All our teas are Fair for Life – one of the most equitable and transparent fair trade systems in the world – meaning that every cup drives benefit directly back to communities that need it most.

Tim Westwell and Sebastian Pole

Of course, we both love Pukka and, having poured our lives into her, we want to see her flourish. Through all our discussions with Unilever leadership, we’ve developed a great partnership and an inspiring plan to keep doing what we do, but even better than before. Some people say we sold out. Actually, we wholeheartedly believe we sold in: to some amazing talent and expertise, and a bold vision for a better future.

Pukka has always been a challenger, and we’ll remain one. By that, we mean working externally to stretch the standards within the world of teas and supplements, and internally as we challenge ourselves and our partners to develop. As part of Unilever’s global tea group, we’ll be able to bring some influence here too as we support sustainable wild harvesting and the benefits of organic farming.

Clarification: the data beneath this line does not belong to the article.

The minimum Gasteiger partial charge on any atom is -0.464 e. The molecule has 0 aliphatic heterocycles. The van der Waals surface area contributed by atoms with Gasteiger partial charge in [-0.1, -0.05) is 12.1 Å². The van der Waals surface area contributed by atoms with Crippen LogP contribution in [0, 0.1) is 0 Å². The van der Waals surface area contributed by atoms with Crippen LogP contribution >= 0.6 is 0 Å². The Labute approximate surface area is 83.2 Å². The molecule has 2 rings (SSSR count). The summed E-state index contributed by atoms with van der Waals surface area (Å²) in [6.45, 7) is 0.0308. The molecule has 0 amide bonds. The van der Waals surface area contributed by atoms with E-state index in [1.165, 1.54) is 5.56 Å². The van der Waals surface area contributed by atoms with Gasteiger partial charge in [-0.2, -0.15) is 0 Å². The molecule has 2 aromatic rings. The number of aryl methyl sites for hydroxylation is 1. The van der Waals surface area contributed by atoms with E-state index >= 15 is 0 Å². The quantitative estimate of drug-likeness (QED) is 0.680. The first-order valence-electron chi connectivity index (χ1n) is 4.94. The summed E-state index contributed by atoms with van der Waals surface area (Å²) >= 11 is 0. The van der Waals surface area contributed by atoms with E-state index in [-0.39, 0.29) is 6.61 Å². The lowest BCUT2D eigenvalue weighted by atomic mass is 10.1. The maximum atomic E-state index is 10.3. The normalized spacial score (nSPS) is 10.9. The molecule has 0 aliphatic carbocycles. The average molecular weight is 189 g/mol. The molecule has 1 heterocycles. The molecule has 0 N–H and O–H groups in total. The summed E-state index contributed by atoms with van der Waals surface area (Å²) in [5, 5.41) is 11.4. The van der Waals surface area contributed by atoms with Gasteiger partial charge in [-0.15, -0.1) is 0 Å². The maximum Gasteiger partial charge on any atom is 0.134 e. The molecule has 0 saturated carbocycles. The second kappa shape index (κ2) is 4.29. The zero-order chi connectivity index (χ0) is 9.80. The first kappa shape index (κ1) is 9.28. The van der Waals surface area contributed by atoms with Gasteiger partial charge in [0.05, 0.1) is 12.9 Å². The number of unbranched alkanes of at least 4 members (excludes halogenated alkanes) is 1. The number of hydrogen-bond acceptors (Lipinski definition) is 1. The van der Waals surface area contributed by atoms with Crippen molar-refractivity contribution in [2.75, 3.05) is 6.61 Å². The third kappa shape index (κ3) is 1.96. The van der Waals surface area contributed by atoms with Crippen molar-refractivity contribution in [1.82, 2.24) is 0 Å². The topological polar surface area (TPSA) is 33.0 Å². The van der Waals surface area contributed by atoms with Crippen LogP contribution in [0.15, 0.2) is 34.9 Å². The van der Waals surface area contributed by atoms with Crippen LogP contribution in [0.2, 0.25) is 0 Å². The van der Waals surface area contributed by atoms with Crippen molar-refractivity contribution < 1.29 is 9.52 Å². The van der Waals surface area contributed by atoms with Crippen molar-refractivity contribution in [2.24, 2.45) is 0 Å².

So our mission continues, with greater ambition and purpose. We will carry on championing the power of plants, shouting about organic, promoting fair business and doing all we can to help make the world a better place. To inform our strategy, we have set up a Mission Steering Council. Headed by Jonathon Porritt of Forum for the Future, this brings together a range of experts in sustainable health, regenerative agriculture, social empowerment and climate change.

We are inspired by so many individuals. Yvon Chouinard at Patagonia, a pioneer of modern-day purpose-led business. Journalist George Monbiot, who uses his writing to address the climate catastrophe we’re facing. And the Dalai Lama, who reminds us that real happiness only comes from within.

Going through this process, we have learned that it’s a lot easier to set up a business than it is to ensure its success. The advice we’d give others who want to use business as a force for good is to explore where your heart lies, engage with it and bring it alive in everything you do.